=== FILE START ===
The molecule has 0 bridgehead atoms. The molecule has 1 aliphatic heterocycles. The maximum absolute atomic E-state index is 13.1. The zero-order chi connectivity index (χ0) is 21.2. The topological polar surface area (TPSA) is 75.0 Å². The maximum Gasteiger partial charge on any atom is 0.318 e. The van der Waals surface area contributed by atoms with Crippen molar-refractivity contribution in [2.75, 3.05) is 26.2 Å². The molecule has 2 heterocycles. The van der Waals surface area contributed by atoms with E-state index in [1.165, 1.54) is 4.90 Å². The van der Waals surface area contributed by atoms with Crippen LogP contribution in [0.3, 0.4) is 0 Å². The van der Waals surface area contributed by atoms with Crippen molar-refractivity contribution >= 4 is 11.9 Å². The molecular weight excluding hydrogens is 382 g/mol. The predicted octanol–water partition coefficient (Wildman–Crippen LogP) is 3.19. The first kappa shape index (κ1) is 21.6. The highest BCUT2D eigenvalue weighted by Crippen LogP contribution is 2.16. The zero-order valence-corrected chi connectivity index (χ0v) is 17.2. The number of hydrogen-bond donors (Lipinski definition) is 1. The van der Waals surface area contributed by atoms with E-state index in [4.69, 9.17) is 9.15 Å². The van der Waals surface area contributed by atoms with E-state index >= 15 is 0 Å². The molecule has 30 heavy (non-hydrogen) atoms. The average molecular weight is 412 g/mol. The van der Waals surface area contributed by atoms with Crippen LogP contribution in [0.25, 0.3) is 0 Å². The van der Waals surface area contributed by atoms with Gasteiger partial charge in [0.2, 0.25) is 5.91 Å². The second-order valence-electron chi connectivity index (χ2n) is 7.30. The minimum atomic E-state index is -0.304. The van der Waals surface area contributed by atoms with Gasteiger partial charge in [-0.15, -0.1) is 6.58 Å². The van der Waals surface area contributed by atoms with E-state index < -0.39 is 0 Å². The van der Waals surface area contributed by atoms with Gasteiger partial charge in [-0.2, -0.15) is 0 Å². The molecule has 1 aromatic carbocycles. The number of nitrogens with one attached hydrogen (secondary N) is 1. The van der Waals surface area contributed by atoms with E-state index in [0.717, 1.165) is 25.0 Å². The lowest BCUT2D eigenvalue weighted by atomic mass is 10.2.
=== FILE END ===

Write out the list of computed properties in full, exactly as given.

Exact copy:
The molecule has 0 bridgehead atoms. The molecule has 1 aliphatic heterocycles. The maximum absolute atomic E-state index is 13.1. The zero-order chi connectivity index (χ0) is 21.2. The topological polar surface area (TPSA) is 75.0 Å². The maximum Gasteiger partial charge on any atom is 0.318 e. The van der Waals surface area contributed by atoms with Crippen molar-refractivity contribution in [2.75, 3.05) is 26.2 Å². The molecule has 2 heterocycles. The van der Waals surface area contributed by atoms with E-state index in [1.165, 1.54) is 4.90 Å². The van der Waals surface area contributed by atoms with Crippen LogP contribution in [0.3, 0.4) is 0 Å². The van der Waals surface area contributed by atoms with Crippen molar-refractivity contribution >= 4 is 11.9 Å². The molecular weight excluding hydrogens is 382 g/mol. The predicted octanol–water partition coefficient (Wildman–Crippen LogP) is 3.19. The first kappa shape index (κ1) is 21.6. The highest BCUT2D eigenvalue weighted by Crippen LogP contribution is 2.16. The zero-order valence-corrected chi connectivity index (χ0v) is 17.2. The number of hydrogen-bond donors (Lipinski definition) is 1. The van der Waals surface area contributed by atoms with E-state index in [4.69, 9.17) is 9.15 Å². The van der Waals surface area contributed by atoms with E-state index >= 15 is 0 Å². The molecule has 30 heavy (non-hydrogen) atoms. The average molecular weight is 412 g/mol. The van der Waals surface area contributed by atoms with Crippen LogP contribution in [0.25, 0.3) is 0 Å². The van der Waals surface area contributed by atoms with Gasteiger partial charge in [0.2, 0.25) is 5.91 Å². The second-order valence-electron chi connectivity index (χ2n) is 7.30. The minimum atomic E-state index is -0.304. The van der Waals surface area contributed by atoms with Gasteiger partial charge in [-0.15, -0.1) is 6.58 Å². The van der Waals surface area contributed by atoms with E-state index < -0.39 is 0 Å². The van der Waals surface area contributed by atoms with Gasteiger partial charge in [-0.2, -0.15) is 0 Å². The molecule has 1 aromatic carbocycles. The number of nitrogens with one attached hydrogen (secondary N) is 1. The van der Waals surface area contributed by atoms with E-state index in [0.717, 1.165) is 25.0 Å². The lowest BCUT2D eigenvalue weighted by atomic mass is 10.2.